Finally, the Mini programme. Prodrive went back to the WRC where they made their name, and were doing very well with the John Cooper Works WRC … until it came time to launch a full campaign, where they somehow upset Mini so much that all of their works funding was pulled and instead given to another team which has run pay-drivers for most of the season, and they have absolutely no idea what is happening next year.

    The idea of Prodrive in Formula 1 might sound nice, but they’ve been so completely inept that they’d likely make HRT look quick if they did make it.

    #201338
    MazdaChris
    Participant

    I think AMR would be mad to do it to be honest. Aston Martin make GT cars, and the best advert for GT cars is GT racing. Their various GTE cars look absolutely glorious, and they manage to beat the likes of Ferrari and Corvette. In terms of brand exposure, AM is already considered one of the most desirable and recognisable brands out there, so it’s hard to see what the appeal would be of pitching themselves into a sport where they’d have no hope of competing at the top level. It would mean throwing hundreds of millions of eurodollars at a venture which could only harm their brand values.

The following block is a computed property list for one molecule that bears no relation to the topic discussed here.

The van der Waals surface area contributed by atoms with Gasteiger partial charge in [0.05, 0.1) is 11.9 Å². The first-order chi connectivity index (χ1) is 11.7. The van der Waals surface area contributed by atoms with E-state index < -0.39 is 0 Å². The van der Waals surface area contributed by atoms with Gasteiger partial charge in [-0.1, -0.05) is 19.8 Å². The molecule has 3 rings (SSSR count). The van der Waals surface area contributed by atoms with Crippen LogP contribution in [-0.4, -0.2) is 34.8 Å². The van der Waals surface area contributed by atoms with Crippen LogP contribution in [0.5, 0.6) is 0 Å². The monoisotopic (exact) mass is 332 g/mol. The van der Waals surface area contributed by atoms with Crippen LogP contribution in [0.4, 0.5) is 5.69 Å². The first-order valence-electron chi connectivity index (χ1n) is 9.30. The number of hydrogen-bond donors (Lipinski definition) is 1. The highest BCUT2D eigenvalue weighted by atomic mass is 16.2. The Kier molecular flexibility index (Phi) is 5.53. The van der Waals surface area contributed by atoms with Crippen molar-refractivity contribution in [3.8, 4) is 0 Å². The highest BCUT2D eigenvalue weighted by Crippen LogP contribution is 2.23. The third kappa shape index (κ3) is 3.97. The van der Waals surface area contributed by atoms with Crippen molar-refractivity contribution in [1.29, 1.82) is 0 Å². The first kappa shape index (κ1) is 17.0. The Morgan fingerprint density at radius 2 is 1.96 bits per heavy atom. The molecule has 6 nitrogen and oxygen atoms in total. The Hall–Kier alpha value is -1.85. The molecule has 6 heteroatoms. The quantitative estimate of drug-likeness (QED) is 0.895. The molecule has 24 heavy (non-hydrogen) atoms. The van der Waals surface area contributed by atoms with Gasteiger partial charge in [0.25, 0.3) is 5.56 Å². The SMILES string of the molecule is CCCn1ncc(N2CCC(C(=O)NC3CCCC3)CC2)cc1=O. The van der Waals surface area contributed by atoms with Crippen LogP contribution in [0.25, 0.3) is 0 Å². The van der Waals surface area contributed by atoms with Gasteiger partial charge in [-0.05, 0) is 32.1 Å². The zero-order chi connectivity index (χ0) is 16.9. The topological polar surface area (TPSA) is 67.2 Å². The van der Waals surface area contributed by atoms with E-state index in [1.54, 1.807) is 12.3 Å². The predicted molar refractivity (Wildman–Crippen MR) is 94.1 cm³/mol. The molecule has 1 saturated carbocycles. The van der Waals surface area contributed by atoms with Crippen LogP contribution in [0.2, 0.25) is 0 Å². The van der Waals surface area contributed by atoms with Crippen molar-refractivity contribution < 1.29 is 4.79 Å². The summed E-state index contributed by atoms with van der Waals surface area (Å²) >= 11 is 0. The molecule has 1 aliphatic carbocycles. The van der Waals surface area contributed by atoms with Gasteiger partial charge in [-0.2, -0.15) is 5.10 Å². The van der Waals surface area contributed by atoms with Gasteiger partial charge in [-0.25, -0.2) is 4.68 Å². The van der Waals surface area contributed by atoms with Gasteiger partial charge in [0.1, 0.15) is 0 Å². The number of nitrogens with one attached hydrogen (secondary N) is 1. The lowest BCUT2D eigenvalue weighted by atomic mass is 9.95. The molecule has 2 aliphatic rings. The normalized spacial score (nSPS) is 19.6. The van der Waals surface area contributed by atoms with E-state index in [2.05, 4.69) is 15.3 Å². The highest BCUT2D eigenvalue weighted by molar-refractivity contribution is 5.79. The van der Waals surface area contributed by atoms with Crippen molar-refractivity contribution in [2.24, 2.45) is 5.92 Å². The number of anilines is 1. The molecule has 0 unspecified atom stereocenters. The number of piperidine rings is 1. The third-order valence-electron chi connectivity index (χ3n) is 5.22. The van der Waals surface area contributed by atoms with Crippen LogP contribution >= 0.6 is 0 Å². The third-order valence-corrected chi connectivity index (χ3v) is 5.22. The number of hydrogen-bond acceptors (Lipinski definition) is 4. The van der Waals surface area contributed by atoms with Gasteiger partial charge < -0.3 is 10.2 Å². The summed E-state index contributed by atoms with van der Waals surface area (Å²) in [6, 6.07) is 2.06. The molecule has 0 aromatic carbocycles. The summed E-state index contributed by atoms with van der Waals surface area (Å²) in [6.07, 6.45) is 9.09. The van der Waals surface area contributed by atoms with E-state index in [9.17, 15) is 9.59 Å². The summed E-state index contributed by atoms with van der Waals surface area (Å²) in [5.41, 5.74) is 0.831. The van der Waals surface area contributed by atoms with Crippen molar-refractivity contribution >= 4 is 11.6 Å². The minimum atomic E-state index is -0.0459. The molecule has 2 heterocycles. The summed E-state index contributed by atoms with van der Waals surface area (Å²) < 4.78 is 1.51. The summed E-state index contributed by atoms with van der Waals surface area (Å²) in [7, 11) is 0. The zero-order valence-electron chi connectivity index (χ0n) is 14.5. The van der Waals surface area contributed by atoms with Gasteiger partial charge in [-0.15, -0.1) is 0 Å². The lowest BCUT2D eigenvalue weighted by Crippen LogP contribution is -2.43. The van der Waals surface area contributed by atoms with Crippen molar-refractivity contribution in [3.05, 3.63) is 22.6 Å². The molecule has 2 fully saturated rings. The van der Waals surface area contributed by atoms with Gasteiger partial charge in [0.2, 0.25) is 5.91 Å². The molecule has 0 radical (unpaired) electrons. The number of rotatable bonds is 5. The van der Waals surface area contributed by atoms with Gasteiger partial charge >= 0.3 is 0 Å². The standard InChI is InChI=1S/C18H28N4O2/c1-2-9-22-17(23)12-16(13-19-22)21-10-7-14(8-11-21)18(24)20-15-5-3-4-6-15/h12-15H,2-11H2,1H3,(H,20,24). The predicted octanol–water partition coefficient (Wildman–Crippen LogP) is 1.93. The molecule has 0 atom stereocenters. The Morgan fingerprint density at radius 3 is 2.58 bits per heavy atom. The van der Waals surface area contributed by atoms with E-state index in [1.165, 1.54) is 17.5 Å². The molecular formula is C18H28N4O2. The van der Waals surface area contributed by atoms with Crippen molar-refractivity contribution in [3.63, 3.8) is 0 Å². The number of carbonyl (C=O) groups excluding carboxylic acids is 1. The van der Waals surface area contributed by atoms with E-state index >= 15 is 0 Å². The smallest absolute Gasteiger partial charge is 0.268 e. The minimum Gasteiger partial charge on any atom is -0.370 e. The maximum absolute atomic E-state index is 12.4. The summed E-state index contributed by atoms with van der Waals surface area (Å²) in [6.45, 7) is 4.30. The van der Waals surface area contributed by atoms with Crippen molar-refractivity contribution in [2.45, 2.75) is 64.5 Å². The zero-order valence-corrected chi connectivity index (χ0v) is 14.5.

#201339
    Prisoner Monkeys
    Participant

    The only way I see a thirteenth team working out at the moment is if one of the existing teams were to establish a satellite team like Toro Rosso. Lotus seems to have the most-established driver development programme, so they’d probably be the most likely candidates for setting up as second team.

    #201340
    matt90
    Participant

    “Prodrive evidently didn’t allow for any of the established teams opposing their plans when they first proposed their entry.”